He knew that it was the way of the people then used to explain why structures suddenly failed, or entire villages were decimated when they couldn’t find another explanation. Who would think roving army band when a farm burned down to the ground and the inhabitants brutally were torn apart. You would, of course, think a dragon did that. Better to give the unknown an explanation than an uncomfortable truth that would force your hand in acting instead of ignoring it. He could understand that. It was a simpler life, and little fairytales would give a nice excuse to not having to act on a marching army band you knew full well that would bleed your resources when met in battle.
But it was nice to pretend dragons had existed. The writers of the manuscripts had believed in them at least and had written warnings of dens and routes where to watch the skies. It must have been a scary life back them, constantly being worried about elves trying to trick you, dragons swooping down to gobble you up and goblins trying to steal your shiny things and slit your throat.
Jacob leaned back in his chair and folded his hands behind his head. Compared to nowadays that life seemed so exciting. Having to share the world with other intelligent creatures, having to outwit them, trap them, conquer them. Nowadays the only battles that were waged were humans against humans and those were mostly far away and over things that didn’t influence him.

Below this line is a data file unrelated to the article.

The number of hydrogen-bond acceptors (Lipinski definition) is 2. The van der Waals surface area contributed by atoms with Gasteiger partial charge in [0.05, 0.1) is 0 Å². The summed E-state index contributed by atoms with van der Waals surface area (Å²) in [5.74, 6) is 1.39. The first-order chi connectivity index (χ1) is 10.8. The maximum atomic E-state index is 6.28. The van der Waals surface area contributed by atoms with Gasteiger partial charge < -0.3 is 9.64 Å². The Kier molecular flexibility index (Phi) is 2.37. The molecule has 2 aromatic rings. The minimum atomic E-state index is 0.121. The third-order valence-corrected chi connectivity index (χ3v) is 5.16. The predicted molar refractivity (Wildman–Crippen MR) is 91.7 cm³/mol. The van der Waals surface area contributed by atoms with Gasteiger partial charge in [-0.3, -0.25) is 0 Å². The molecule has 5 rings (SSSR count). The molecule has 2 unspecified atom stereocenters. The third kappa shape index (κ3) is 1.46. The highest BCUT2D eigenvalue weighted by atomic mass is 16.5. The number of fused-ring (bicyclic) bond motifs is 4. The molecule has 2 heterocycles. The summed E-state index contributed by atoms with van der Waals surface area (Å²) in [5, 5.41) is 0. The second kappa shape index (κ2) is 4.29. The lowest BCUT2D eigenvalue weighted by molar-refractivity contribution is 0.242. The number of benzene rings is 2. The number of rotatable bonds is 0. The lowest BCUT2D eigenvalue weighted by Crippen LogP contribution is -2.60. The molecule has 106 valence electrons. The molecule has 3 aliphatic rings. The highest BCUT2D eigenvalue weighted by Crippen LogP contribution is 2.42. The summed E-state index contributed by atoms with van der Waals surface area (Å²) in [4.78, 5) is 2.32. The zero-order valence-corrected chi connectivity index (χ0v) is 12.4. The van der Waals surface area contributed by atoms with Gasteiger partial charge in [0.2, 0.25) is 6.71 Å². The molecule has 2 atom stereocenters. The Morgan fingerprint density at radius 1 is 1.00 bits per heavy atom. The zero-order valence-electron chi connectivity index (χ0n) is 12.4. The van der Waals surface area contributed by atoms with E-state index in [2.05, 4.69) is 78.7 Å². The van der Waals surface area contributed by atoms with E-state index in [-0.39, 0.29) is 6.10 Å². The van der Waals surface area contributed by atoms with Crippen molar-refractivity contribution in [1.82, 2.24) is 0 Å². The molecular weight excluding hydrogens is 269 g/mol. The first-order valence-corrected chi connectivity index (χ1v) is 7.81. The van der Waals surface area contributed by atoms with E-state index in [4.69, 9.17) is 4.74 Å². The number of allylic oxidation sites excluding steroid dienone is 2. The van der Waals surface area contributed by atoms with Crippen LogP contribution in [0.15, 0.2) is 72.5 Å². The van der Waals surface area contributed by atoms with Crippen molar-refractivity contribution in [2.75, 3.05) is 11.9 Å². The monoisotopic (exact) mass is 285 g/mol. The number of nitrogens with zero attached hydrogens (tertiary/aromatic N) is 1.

He sighed and bent over to his computer and called up his last work file. It was a picture of an old calcified tree trunk that was scratched with what seemed like a lot of random cuts from top to bottom, as if someone had been using the tree as a calendar to count the days, with each notch being a day. This was however far from the truth. It was an old Gaelic dialect called Ogham. Even though he had translated more than a hundred manuscripts in Ogham he still couldn’t read it from just seeing it. It was too different from what he was used to and to top it off you had to read it from bottom to top. Then if you could interpret it you still had an old Gaelic text that had to be translated in something he and others could understand.
Technically it wasn’t his job, all he really had to do is be here, take care of the room and provide help to those who wished to access the manuscripts stored here. He could play games on his phone all day if he wanted and nobody would bat an eye. His predecessor had even held dungeons and dragon sessions here for the students who had time off and spent most of his time making little builds to spruce up his game maps.